To do so, it encompasses a set of very zealous procedures: "The care of the self, for Epictetus, is a privilege-duty, a gift-obligation that ensures our freedom while forcing us to take ourselves as the object of all our diligence"(10), an indispensable attitude for all.

Research setting

The research was carried out with nursing professionals, composed of nursing technicians and nurses, who work in a federal public hospital linked to the Ministry of Health, located in Rio de Janeiro State, being considered a reference in the state in the area of Orthopedics, performing, monthly, more than 2 thousand emergency care and another 12 thousand in the outpatient clinic. The hospital carries out around two thousand emergency room visits every month and about 800 surgeries. In the ambulatory, they are, on average, 12 thousand monthly visits. The hospital performs around 15 thousand hospitalizations per year and has more than 5 thousand employees of great technical capacity and has become increasingly a center for teaching, research and training of new health professionals.

Data source

Thirty nursing professionals participated in the study, of which 10 were nurses and 20 nursing technicians, selected through non-probabilistic sampling for convenience of the "snowball" type. The inclusion criteria were: nursing professionals, that is, nurses and technicians who are cared for in the hospital's occupational health outpatient clinic and with more than two years of professional experience (as a minimum period for engagement as a worker inserted in the dynamics of the institution). As an exclusion criterion, it was applied to those who do not belong to the institution's permanent staff.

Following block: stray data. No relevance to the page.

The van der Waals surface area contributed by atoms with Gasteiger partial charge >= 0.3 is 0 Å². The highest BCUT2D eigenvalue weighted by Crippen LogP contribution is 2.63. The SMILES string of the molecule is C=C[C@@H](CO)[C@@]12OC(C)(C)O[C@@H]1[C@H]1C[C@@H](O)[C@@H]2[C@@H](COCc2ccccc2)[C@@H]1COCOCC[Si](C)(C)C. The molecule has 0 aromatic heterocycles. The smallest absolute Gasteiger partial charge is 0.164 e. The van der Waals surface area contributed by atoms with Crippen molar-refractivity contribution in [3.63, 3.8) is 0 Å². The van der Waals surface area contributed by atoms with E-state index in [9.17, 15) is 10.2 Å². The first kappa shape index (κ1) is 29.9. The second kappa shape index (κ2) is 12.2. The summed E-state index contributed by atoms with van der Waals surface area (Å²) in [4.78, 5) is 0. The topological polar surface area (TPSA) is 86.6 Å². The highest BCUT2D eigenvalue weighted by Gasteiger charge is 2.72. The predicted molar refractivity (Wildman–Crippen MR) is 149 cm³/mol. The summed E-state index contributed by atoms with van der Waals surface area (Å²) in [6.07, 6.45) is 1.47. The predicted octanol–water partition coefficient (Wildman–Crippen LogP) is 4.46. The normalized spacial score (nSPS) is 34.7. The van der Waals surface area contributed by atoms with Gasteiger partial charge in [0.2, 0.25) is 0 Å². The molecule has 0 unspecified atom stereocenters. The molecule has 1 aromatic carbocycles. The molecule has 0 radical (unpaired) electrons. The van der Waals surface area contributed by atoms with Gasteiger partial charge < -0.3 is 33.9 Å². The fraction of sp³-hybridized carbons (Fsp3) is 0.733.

Collection and organization of data

Data collection took place in the period from January to June 2017, at the hospital's own occupational health clinic, because it is a place where workers who need care and also according to their preference come to work.

Recorded interviews were conducted with an average duration of 30 minutes, containing closed questions for the characterization of the participants and open questions that focused on aspects related to the right to health and the care of the self for nursing professionals.

Procedure and analysis of data

The data analysis process was based on the interview transcripts, using the analysis based on the Discursive Textual Analysis (DTA)(11), composed of four focuses: 1) disassembly of the texts: the participants' answers were examined; 2) establishment of relations: the responses were grouped, elaborating the categories; 3) capture of the emerging new: elaboration of a metatext, interpreting the meanings and relating them to the original corpus; 4) self-organized process: movement of a new text through theoretical dialogues and new understandings about the phenomenon studied, from the framework of Michael Foucault.


Predominantly, the participants of this research had a 32-37 year age group (40.0% of cases), a married civil status (63.3%), an evangelical religion (55.3%) and declared themselves without a political orientation (73, 8%). Seven had a specialization course (23.3%) and one master (3.3%). The most frequent professional activity time is between 8 and 12 years (37.9%).

The analysis of the data allowed to identify two categories: one related to health as a constitutionally existential right, but in practice, there are still obstacles of several orders to be exercised, and another about the care of the self as a right to health, but the body of the subject to suffer with difficulties in the exercise of the right to health becomes a tortured body.

Category 1- Health as the right of professionals and their "non-right" to health